- Yeah. And it, just there's a need sometimes, Nashville traffic sometimes there's need to let out.

 

- I wanna point out two things here. The gentleman that spoke in Spanish and then English, that is the most accurate description of what speaking in tongues is. Speaking in tongues is when somebody is doing it in a foreign language and then their interpretation, that is the most authentic way that happens. And secondly, when you're in a circle and you're holding hands that's the entire human family right there. And God comes through in the middle of it, throughout the Bible, it talks about God being in the midst, in the midst, in the midst middle. And it's fascinating to me to hear this because you've never experienced that feeling of God's spirit before.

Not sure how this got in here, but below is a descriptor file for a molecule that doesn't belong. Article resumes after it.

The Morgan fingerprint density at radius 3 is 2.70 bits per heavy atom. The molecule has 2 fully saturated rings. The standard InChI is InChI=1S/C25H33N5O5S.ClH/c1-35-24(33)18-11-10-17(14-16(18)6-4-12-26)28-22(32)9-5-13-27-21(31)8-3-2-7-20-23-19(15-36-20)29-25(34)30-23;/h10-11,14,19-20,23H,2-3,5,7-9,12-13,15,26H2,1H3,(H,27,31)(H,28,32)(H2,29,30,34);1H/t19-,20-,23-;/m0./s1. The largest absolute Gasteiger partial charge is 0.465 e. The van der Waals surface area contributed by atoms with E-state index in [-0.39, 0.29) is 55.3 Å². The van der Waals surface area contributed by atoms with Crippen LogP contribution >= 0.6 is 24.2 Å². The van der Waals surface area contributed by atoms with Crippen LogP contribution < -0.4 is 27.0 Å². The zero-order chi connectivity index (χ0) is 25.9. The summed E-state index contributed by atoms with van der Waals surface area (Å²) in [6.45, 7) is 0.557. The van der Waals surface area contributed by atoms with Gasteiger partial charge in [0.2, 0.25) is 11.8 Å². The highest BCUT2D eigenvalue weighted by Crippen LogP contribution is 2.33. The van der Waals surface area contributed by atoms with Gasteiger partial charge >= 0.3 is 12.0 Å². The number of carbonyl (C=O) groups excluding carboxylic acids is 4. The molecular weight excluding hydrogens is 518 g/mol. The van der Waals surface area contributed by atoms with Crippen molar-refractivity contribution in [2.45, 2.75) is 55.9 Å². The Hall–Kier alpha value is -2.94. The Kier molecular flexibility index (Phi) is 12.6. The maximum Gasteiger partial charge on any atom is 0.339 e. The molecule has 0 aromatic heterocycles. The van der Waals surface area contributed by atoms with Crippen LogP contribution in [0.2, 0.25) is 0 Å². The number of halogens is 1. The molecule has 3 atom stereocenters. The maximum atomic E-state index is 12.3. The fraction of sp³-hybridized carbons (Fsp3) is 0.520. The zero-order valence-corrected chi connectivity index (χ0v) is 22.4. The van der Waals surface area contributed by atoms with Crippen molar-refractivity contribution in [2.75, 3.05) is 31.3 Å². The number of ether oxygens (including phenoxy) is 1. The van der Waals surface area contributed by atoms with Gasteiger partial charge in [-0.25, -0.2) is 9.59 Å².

- No.

 

- Not of that?

 

- And not of that caliber and I honestly, I was so clouded. I wouldn't have noticed anyway. I was so I was so twisted up and bent on everything else, all the other things that I was searching for, that I was looking for, that I thought I was gonna find comfort in. And I was nervous about all these things meant nothing. And in that moment, everything changed. I'm talking to you now one year, two months and 23 days sober.

 

- Congratulations, man.